Inter-Research > MEPS > v380 > p33-41  
Marine Ecology Progress Series

via Mailchimp

MEPS 380:33-41 (2009)  -  DOI:

Consumer diversity indirectly changes prey nutrient content

Helmut Hillebrand1,4,*, Lars Gamfeldt1,2, Per R. Jonsson2, Birte Matthiessen3

1Botanical Institute, University of Cologne, Gyrhofstrasse 15, 50931 Köln, Germany
2Department of Marine Ecology, Tjärnö, University of Gothenburg, 45296 Strömstad, Sweden
3Leibniz-Institute for Marine Science, IfM-GEOMAR, Düsternbrooker Weg 20, 24105 Kiel, Germany
4Present address: Institut für Chemie und Biologie des Meeres, Carl-von Ossietzky Universität Oldenburg, Schleusenstrasse 1, 26382 Wilhelmshaven, Germany

ABSTRACT: Ecological stoichiometry can be a powerful tool to understand food web consequences of altered biogeochemical cycles as well as consequences of biodiversity loss on biogeochemistry and has proved to be a suitable framework to predict effects of consumers on the nutrient content of their prey. However, predictions from ecological stoichiometry have mainly been tested using single consumer species, whereas in most natural ecosystems several consumer species coexist. We conducted 2 outdoor mesocosm experiments with marine rock pool communities to test whether species richness and species combination of benthic invertebrates affected the nutrient content of periphyton. We independently manipulated 12 different consumer combinations ranging from 0 to 6 (2004) or 0 to 4 (2005) grazer species and measured the biomass and nutrient content of the algae. Grazers included 3 gastropods and 3 crustaceans. In 2005, we additionally analyzed animal nutrient content and N excretion rate. Algal biomass and C:N ratios decreased in the presence of grazers in both years, indicating that the remaining algae had higher internal N content. Also, both biomass (2004 and 2005) and C:N ratios (only 2004) decreased even further when grazer richness increased. In 2004, significant net diversity effects of grazer richness on periphyton C:N ratios indicated that periphyton N content under multispecies grazing could not be predicted from the effect of single species. In 2005, significant net diversity effects on C:N ratios were rare, but periphyton C:N ratios consistently decreased with increasing grazer excretion rate, indicating that higher nitrogen regeneration by grazers led to higher N incorporation by algae. The effects of species richness were mainly affected by the presence of one efficient grazer, the gastropod Littorina littorea. Our experiments indicate that non-additive intraguild interactions may qualitatively alter the stoichiometric effects of multispecies consumer assemblages.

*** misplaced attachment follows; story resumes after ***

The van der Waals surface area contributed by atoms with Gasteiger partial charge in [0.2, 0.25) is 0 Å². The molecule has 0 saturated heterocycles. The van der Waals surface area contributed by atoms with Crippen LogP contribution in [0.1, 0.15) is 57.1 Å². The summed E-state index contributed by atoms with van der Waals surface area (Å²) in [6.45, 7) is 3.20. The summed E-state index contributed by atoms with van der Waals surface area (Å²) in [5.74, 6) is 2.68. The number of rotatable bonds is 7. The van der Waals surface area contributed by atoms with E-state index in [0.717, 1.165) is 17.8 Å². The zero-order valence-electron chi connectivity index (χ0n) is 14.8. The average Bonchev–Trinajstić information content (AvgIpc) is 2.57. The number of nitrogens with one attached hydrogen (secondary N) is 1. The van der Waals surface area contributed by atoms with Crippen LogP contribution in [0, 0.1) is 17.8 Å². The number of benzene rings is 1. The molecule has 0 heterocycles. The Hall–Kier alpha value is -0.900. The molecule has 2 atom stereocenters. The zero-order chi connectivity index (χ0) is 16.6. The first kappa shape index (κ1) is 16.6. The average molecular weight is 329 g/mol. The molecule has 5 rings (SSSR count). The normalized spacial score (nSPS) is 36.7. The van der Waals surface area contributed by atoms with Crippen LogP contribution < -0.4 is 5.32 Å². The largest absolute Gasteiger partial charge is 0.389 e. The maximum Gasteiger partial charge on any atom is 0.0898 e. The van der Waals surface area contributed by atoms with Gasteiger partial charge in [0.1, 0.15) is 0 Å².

KEY WORDS: Biodiversity · Ecological stoichiometry · Ecosystem function · Algae · Grazer · Trophic interaction

Full text in pdf format 
Cite this article as: Hillebrand H, Gamfeldt L, Jonsson PR, Matthiessen B (2009) Consumer diversity indirectly changes prey nutrient content. Mar Ecol Prog Ser 380:33-41.

Export citation
RSS - Facebook - - linkedIn